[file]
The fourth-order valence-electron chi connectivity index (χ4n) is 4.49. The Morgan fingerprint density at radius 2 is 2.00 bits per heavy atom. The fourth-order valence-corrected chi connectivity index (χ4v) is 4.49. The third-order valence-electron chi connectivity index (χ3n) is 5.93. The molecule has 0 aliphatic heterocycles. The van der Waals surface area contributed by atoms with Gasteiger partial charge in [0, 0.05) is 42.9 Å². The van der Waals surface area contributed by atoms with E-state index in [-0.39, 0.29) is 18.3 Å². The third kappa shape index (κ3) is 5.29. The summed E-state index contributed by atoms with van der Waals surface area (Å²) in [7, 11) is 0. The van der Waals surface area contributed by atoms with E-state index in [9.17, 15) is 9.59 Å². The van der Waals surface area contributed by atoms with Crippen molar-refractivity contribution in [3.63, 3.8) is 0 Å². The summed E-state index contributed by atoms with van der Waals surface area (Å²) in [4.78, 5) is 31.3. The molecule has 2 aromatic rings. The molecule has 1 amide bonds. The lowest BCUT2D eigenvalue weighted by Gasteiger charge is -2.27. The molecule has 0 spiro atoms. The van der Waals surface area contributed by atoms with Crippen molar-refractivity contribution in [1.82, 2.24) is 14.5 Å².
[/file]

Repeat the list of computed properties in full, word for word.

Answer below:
The fourth-order valence-electron chi connectivity index (χ4n) is 4.49. The Morgan fingerprint density at radius 2 is 2.00 bits per heavy atom. The fourth-order valence-corrected chi connectivity index (χ4v) is 4.49. The third-order valence-electron chi connectivity index (χ3n) is 5.93. The molecule has 0 aliphatic heterocycles. The van der Waals surface area contributed by atoms with Gasteiger partial charge in [0, 0.05) is 42.9 Å². The van der Waals surface area contributed by atoms with E-state index in [-0.39, 0.29) is 18.3 Å². The third kappa shape index (κ3) is 5.29. The summed E-state index contributed by atoms with van der Waals surface area (Å²) in [7, 11) is 0. The van der Waals surface area contributed by atoms with E-state index in [9.17, 15) is 9.59 Å². The van der Waals surface area contributed by atoms with Crippen molar-refractivity contribution in [3.63, 3.8) is 0 Å². The summed E-state index contributed by atoms with van der Waals surface area (Å²) in [4.78, 5) is 31.3. The molecule has 2 aromatic rings. The molecule has 1 amide bonds. The lowest BCUT2D eigenvalue weighted by Gasteiger charge is -2.27. The molecule has 0 spiro atoms. The van der Waals surface area contributed by atoms with Crippen molar-refractivity contribution in [1.82, 2.24) is 14.5 Å².